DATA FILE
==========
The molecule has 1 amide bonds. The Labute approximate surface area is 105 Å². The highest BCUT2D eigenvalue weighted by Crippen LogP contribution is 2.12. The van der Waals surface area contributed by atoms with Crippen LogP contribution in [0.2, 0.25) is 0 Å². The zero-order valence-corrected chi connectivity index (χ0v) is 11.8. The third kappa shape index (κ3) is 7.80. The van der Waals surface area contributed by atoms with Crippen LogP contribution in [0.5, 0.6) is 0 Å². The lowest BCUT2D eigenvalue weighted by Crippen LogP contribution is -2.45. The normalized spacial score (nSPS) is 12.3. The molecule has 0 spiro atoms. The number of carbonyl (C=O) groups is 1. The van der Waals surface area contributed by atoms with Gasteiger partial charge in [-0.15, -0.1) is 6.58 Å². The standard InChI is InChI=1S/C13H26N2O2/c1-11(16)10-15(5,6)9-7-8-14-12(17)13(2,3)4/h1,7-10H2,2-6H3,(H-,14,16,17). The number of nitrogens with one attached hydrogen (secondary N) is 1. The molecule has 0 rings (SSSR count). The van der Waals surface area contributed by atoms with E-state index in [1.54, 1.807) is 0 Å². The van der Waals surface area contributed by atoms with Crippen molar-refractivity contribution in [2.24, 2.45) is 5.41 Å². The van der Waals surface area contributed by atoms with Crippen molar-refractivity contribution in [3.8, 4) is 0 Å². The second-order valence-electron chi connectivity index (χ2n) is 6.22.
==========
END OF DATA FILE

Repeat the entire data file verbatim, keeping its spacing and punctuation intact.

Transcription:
The molecule has 1 amide bonds. The Labute approximate surface area is 105 Å². The highest BCUT2D eigenvalue weighted by Crippen LogP contribution is 2.12. The van der Waals surface area contributed by atoms with Crippen LogP contribution in [0.2, 0.25) is 0 Å². The zero-order valence-corrected chi connectivity index (χ0v) is 11.8. The third kappa shape index (κ3) is 7.80. The van der Waals surface area contributed by atoms with Crippen LogP contribution in [0.5, 0.6) is 0 Å². The lowest BCUT2D eigenvalue weighted by Crippen LogP contribution is -2.45. The normalized spacial score (nSPS) is 12.3. The molecule has 0 spiro atoms. The number of carbonyl (C=O) groups is 1. The van der Waals surface area contributed by atoms with Gasteiger partial charge in [-0.15, -0.1) is 6.58 Å². The standard InChI is InChI=1S/C13H26N2O2/c1-11(16)10-15(5,6)9-7-8-14-12(17)13(2,3)4/h1,7-10H2,2-6H3,(H-,14,16,17). The number of nitrogens with one attached hydrogen (secondary N) is 1. The molecule has 0 rings (SSSR count). The van der Waals surface area contributed by atoms with E-state index in [1.54, 1.807) is 0 Å². The van der Waals surface area contributed by atoms with Crippen molar-refractivity contribution in [2.24, 2.45) is 5.41 Å². The van der Waals surface area contributed by atoms with Crippen molar-refractivity contribution in [3.8, 4) is 0 Å². The second-order valence-electron chi connectivity index (χ2n) is 6.22.